Robin Abcarian Commentary, news and analysis
Going undercover at crisis pregnancy centers

You've seen the billboards up and down the state: "Pregnant and scared?"

Well, Dania Flores wasn't pregnant but she was a little bit scared the first time she visited a crisis pregnancy center. A recent high school graduate, she was working undercover, posing as a pregnant teen to gather intel on these operations, which have but one goal: to prevent abortion.

Last year, Flores visited 43 crisis pregnancy centers around California, many in impoverished parts of the Central Valley. She was recruited by NARAL Pro-Choice California to help bolster political support for a law that would force crisis pregnancy centers to inform women that they might be entitled to state-funded support for all reproductive health services, including prenatal care and abortion.

In an interview Monday at NARAL's office here, Flores told me she did not record her visits, which would have violated California law, but recorded herself immediately after most visits, sometimes in the car, while the details were still...

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Fight against vaccination bill finds ally in ACLU

The anti-vaccine moms began lining up in the hall outside the state Senate hearing room at 7 a.m. on Wednesday, two hours before the doors opened. Some had babies strapped to their chests, others sat on the floor with small children.

They had arrived from Oakland, from Santa Cruz and from Sonoma. They were protest veterans now, having trekked to the Capitol two, three, four other times to raise their voices against a law that would bar most unvaccinated children from classrooms. Most wore red.

"I'm so emotional about the possibility that this is over and I can finally rest," one said.

"My daughter asked, 'Mommy, are you going to fight the Evil Empire again today?' " said another.

"I was going to post on Facebook, 'Whose sex life is gone?' " joked a third.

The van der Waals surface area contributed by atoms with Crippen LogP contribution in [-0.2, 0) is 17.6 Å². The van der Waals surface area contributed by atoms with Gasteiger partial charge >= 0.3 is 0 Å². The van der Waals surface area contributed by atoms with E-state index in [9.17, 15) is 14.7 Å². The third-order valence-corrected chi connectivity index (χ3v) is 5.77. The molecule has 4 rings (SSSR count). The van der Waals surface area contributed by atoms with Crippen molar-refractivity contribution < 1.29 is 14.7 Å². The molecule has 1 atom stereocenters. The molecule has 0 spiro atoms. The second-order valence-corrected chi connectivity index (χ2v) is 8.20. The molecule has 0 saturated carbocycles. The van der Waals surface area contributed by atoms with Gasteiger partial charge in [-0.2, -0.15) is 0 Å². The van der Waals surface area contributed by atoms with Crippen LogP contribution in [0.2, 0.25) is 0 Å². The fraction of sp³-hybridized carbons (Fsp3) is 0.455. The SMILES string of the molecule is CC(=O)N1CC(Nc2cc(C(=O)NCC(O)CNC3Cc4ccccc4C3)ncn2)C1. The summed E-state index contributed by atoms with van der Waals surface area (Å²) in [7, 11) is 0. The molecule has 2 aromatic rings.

The moms laughed, knowingly.

"If they kill the bill, we have closure," said Oakland chiropractor Eileen Karpfinger, a mother of four. "If not we keep going."

There was no closure for the anti-vaccine moms, who cling to the belief, despite...

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Almonds, the demons of drought? Frustrated growers tell another story

It's not clear exactly when almonds became the scapegoat for the California drought.

Maybe it was last August, when the Atlantic posted "The Dark Side of Almond Use," implicating the tasty little nut in every environmental crisis from bee colony collapse disorder to the struggles of the state's Chinook salmon population.

Or maybe it was in February, when a headline in Mother Jones blared, "It takes how much water to grow an almond?!" (Profoundly misleading answer: 1.1 gallons per nut.)

Since then, the almond's culpability for you name it — our depleting aquifers, our sinking topsoil, the heartbreak of psoriasis — has become an article of faith among finger-wagging pundits and environmental activists.

Oh, yes, they may admit, our snowpack is negligible because of a dearth of rain, but the real reason we are suffering our yellow lawns, unflushed toilets and shorter showers is because rapacious farmers with dollar signs where their souls should be insist on growing almonds.

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In drought-stricken California, grass is greener on painted lawns